When your property has been broken into, vandalized, or stolen, your insurance may cover the costs to replace the items that were taken and repair damage. But, how your insurance policy handles your claim will depend on the nature of the crime. Here’s how theft, burglary, and vandalism are defined, and what to expect when filing a claim.
Theft is defined as knowingly taking property without the property owner’s knowledge or through deception. Examples of theft include:
Vandalism is the act of intentionally destroying another person’s property. In addition to well-known examples like splashing paint on a garage door, vandalism can include damage to the premises as a whole, not just the structures. Examples of vandalism include:
A burglary is defined as someone entering property without permission. Examples of burglary include:
In the course of a burglary, someone can also commit theft and/or vandalism. So, if a person picks the lock to a door to enter a business, steals money, and spray paints the walls, they’ve committed burglary, theft, and vandalism all at once.
The first thing you should know is that insurance companies are often skeptical about theft, burglary, and vandalism claims. The Insurance Information Institute estimates that, between 2013-2017, fraudulent property and casualty fraud claims totaled $30 billion each year. With numbers that high, it’s no surprise that insurance companies may be skeptical of burglary, theft, and insurance claims without proof. The first thing you can do to legitimize your claim is to contact the police. Even if the odds of locating the perpetrator of the crime are minimal, creating a police record demonstrates that you’re serious about the claim, you have nothing to hide, and you’re willing to avail yourself to investigators.
The next thing you can do to validate your claim is provide documentation. Gather any receipts and photos of stolen items, images of damaged property, and any footage captured by your security cameras. Make your documentation as comprehensive as possible. If you don’t have receipts for everything, document as much as you can. For example, if a computer was stolen, what model was it? When did you buy it? Did you purchase any hardware upgrades? Or, if your property was vandalized, do you have pictures of what it looked like before?
As you may have noticed, there’s some overlap between the definition of burglary and vandalism. You may be asking yourself, is that broken window an act of vandalism, or is it considered to be a burglary? It’s an important distinction, since many standard property insurance policies cover vandalism, but not stolen property. Numerous lawsuits and criminal trials have hinged on this issue.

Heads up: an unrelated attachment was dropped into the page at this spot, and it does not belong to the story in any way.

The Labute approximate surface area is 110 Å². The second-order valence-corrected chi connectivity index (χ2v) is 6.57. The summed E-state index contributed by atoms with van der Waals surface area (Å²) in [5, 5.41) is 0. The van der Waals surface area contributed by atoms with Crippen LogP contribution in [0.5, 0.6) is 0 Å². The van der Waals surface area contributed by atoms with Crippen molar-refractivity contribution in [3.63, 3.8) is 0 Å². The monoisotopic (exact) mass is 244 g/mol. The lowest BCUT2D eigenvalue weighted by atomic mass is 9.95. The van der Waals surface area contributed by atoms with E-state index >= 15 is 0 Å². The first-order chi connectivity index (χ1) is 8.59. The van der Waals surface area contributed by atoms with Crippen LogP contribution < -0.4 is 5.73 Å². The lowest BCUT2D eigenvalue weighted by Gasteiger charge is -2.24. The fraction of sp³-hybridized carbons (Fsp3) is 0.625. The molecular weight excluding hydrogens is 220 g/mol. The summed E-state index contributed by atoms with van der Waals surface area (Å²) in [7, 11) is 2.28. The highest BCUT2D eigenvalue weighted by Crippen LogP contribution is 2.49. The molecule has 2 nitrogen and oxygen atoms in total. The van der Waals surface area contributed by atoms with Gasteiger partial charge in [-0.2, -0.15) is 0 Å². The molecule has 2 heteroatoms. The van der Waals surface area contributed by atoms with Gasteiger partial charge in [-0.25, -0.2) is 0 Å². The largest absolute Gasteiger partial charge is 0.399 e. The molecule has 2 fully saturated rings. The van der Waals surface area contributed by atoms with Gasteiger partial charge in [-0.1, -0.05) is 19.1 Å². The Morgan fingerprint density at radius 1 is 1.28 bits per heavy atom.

Here’s an example. Let’s say you arrive at your business and find that a window is broken and several laptops have been stolen. In the process of stealing the laptops, the criminals broke the expensive locks you had installed on the doors of your supply closets. If your insurance policy only covers vandalism, it may pay to replace the window, but not to replace the laptops, or repair the locks. The insurer may also say that the windows were broken in the course of a theft, and refuse to cover those damages as well.
Experiencing a burglary, theft, or act of vandalism can feel like a major violation. It undermines your sense of personal safety, and it’s frustrating for someone to just take or destroy the property that you’ve worked hard to attain. If your insurance claim is denied or if you receive an unfair settlement, it only adds insult to injury. And in the burglary vs. vandalism example above, you may need someone to help you understand what type of crime you experienced and whether your policy covers it. At Ironclaim, we understand how to decipher complex policy language to help you clearly understand what you’re entitled to under your coverage. We work with homeowners, businesses, and government agencies to ensure they receive fair settlements for their claims. And we take on much of the burden of dealing with the insurance company. To get help with your claim, get in touch with us today.
If you’ve been the victim of a theft, burglary, or vandalism, your insurance may cover the losses. But there are some subtle differences in the definition of each term that may impact your claim. Read our blog to learn the different definitions and what you need to know about the claim process.
Do you know the subtle differences between theft, vandalism, and burglary? If you’ve been the victim of one of these crimes, knowing the difference can help you navigate the claim process. Here’s the definition of each term, and what you should know about filing a claim.
If your business has been vandalized, burgled, or stolen from, your insurance may cover the losses. But it’s important to know the differences in the definitions of each term. Depending on the nature of the crime, your insurance may only cover a portion of the damage, or none at all. Here’s the definition of each term, and what you need to know about filing a claim.